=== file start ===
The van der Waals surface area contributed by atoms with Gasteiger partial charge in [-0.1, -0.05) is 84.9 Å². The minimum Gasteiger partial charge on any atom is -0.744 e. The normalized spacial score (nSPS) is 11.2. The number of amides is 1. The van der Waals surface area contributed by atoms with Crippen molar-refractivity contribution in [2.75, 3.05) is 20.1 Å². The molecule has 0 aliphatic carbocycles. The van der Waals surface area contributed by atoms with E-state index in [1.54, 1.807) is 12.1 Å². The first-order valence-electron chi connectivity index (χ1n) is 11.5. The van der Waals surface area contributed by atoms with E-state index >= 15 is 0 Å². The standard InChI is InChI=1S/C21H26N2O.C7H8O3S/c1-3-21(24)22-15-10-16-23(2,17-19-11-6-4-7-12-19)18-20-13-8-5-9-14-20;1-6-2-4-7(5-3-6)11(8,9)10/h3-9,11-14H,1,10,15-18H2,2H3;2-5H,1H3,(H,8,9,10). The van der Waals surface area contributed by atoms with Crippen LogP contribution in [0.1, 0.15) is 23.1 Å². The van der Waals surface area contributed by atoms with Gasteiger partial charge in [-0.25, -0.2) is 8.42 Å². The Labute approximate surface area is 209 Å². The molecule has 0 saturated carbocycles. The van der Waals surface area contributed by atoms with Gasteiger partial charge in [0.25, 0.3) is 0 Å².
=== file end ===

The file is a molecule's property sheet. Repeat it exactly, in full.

The van der Waals surface area contributed by atoms with Gasteiger partial charge in [-0.1, -0.05) is 84.9 Å². The minimum Gasteiger partial charge on any atom is -0.744 e. The normalized spacial score (nSPS) is 11.2. The number of amides is 1. The van der Waals surface area contributed by atoms with Crippen molar-refractivity contribution in [2.75, 3.05) is 20.1 Å². The molecule has 0 aliphatic carbocycles. The van der Waals surface area contributed by atoms with E-state index in [1.54, 1.807) is 12.1 Å². The first-order valence-electron chi connectivity index (χ1n) is 11.5. The van der Waals surface area contributed by atoms with E-state index >= 15 is 0 Å². The standard InChI is InChI=1S/C21H26N2O.C7H8O3S/c1-3-21(24)22-15-10-16-23(2,17-19-11-6-4-7-12-19)18-20-13-8-5-9-14-20;1-6-2-4-7(5-3-6)11(8,9)10/h3-9,11-14H,1,10,15-18H2,2H3;2-5H,1H3,(H,8,9,10). The van der Waals surface area contributed by atoms with Crippen LogP contribution in [0.1, 0.15) is 23.1 Å². The van der Waals surface area contributed by atoms with Gasteiger partial charge in [-0.25, -0.2) is 8.42 Å². The Labute approximate surface area is 209 Å². The molecule has 0 saturated carbocycles. The van der Waals surface area contributed by atoms with Gasteiger partial charge in [0.25, 0.3) is 0 Å².